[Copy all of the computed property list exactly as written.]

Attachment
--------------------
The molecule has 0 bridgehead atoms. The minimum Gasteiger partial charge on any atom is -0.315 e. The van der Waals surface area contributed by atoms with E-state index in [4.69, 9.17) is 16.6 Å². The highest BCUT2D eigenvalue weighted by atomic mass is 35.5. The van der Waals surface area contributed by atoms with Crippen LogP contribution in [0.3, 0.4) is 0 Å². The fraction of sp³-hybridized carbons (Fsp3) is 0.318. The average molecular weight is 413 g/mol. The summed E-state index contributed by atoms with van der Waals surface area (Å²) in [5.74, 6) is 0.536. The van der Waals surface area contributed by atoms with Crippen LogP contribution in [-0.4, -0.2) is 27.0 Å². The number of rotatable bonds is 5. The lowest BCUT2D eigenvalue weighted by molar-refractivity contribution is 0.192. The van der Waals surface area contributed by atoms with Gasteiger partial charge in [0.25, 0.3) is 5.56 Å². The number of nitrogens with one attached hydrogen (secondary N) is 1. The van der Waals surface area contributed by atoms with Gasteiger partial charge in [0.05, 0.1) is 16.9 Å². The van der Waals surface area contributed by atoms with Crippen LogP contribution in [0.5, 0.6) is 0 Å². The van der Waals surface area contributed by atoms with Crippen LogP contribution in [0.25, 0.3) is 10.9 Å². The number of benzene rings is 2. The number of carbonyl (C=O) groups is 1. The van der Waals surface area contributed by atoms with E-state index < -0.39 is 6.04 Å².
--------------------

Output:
The molecule has 0 bridgehead atoms. The minimum Gasteiger partial charge on any atom is -0.315 e. The van der Waals surface area contributed by atoms with E-state index in [4.69, 9.17) is 16.6 Å². The highest BCUT2D eigenvalue weighted by atomic mass is 35.5. The van der Waals surface area contributed by atoms with Crippen LogP contribution in [0.3, 0.4) is 0 Å². The fraction of sp³-hybridized carbons (Fsp3) is 0.318. The average molecular weight is 413 g/mol. The summed E-state index contributed by atoms with van der Waals surface area (Å²) in [5.74, 6) is 0.536. The van der Waals surface area contributed by atoms with Crippen LogP contribution in [-0.4, -0.2) is 27.0 Å². The number of rotatable bonds is 5. The lowest BCUT2D eigenvalue weighted by molar-refractivity contribution is 0.192. The van der Waals surface area contributed by atoms with Gasteiger partial charge in [0.25, 0.3) is 5.56 Å². The number of nitrogens with one attached hydrogen (secondary N) is 1. The van der Waals surface area contributed by atoms with Gasteiger partial charge in [0.05, 0.1) is 16.9 Å². The van der Waals surface area contributed by atoms with Crippen LogP contribution in [0.5, 0.6) is 0 Å². The van der Waals surface area contributed by atoms with Crippen LogP contribution in [0.25, 0.3) is 10.9 Å². The number of benzene rings is 2. The number of carbonyl (C=O) groups is 1. The van der Waals surface area contributed by atoms with E-state index < -0.39 is 6.04 Å².